Reconnecting Mind and Body: How Yoga Can Help Treat Symptoms of PTSD


The homecoming of military servicemen and women once thought to be so sweet is now fraught with anxiety, stress, and broken relationships. We are witnessing an unprecedented time in our Armed Forces where deaths by suicide outweigh deaths incurred in combat. This is something that cannot be ignored.

One of the common conditions among combat veterans is Post-Traumatic Stress Disorder (PTSD). This is the name given to the severe condition that develops after a person is exposed to one or more traumatic events. Symptoms common to this condition are recurring flashbacks, avoiding thoughts or people associated with the traumatic event, or numbing of memories of the event, and high levels of anxiety. On a body level, headaches, muscle tension and pain, chest pain, fatigue, upset stomach, and sleep problems are experienced. Psychologically, nightmares, restlessness, anxiety, lack of motivation or focus, irritability or anger, and depression are common to this condition. Manifestations behaviorally are a tendency to over or under eat, abuse of drugs and alcohol, and withdrawing socially.

PTSD is an epidemic among veterans returning home. According to the National Center for PTSD, about 30 percent of men and women who spent time in a war zone experienced PTSD at some point in their lives. And roughly 20 percent of veterans from the wars in Iraq and Afghanistan experience PTSD in some form. PTSD is also responsible for many of the issues – drugs, alcohol addiction, alienation from friends and family, unhappiness, and suicide – that soldiers face after returning home.

It is without a doubt that practicing yoga helps calm troubling emotions and thought patterns, chronic tension, and may ease suffering from the result of emotional or physical trauma, including PTSD.

I had the pleasure of working with Lt. Col. Shaye Molendyke, who has served in the military for over 20 years. She told me first hand how yoga not only helped her get over traumatic experiences, but it also gave her family support through difficult times.

Together we built a yoga program that helps those who have served in the military or underwent a traumatic experience. We learned that yoga directly addresses the fight-or-flight response, which is at the core of PTSD. The way the fight-or-flight response works is simple — it is a reaction that prepares the body to fight or flee from a potential threat. Yoga deals directly with the connection between the mind and the body, which helps those with PTSD retrain the fight-or-flight response.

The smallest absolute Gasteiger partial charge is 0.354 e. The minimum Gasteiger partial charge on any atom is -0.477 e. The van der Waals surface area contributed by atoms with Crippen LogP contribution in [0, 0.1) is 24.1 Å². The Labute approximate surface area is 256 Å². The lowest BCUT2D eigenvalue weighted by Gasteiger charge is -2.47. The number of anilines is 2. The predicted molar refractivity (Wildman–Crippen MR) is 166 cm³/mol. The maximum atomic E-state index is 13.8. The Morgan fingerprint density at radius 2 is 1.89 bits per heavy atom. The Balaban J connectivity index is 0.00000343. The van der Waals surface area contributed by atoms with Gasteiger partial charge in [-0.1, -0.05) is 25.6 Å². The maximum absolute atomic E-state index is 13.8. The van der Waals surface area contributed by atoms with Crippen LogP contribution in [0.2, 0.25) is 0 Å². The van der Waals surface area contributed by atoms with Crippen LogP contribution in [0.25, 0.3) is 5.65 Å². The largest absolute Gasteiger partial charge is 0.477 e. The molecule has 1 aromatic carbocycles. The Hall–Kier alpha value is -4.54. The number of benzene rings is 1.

By its very nature, yoga acts as a powerful medicine by teaching us how to engage the parasympathetic nervous system more effectively and at will — that’s the key. Regaining emotional control over our bodies and learning the signals of when our bodies are moving into fight-or-flight mode (sympathetic nervous system overdrive) is just one simple way yoga can help our soldiers.

Memories of combat are not just stored in the brain but, of course, within the body itself, usually under well guarded lock and key. Through the recent revelations of where neuropeptides reside in the body and how they function, we have learned that we can actually unlock those memories and release them! It’s very exciting and it is precisely why yoga is so effective — awakening us somatically through the poses and attention to the breath. Once we can be back in our bodies, we can address these unwanted memories and create new, healthier pathways that lead to a better feeling-state.

But we also have to understand that because anxiety and PTSD are held in the body, yoga can sometimes trip those wires if we are not gentle in how veterans attempt new poses too quickly. So when teaching yoga to someone with PTSD, teachers need to show their students how to be the masters of their own bodies and to only go as far as they can tolerate, then come back to a safe place. This pendulum-like movement through “touching in” to those tender places and then back to a safe zone is how they will begin to heal themselves.

The best way to do this is to use words that encourage feeling, breathing, listening to the body and letting go of judgment. This acts as a soothing and healing balm to a warrior’s worn-out nervous system.

With repeated practice and guidance, a yoga practice can bring long-term relief and a fresh perspective on life for PTSD sufferers. The military has recognized this, and even started offering yoga classes for soldiers on active duty.

Editor’s Note: This post was written by Beth Shaw, Founder and President of YogaFit Training Systems, Inc. and YogaFitCanada. In addition to boosting immunity, easing migraines, and improving sleep, yoga can also be used successfully by combat veterans to treat many of the symptoms associated with Post-Traumatic Stress Disorder.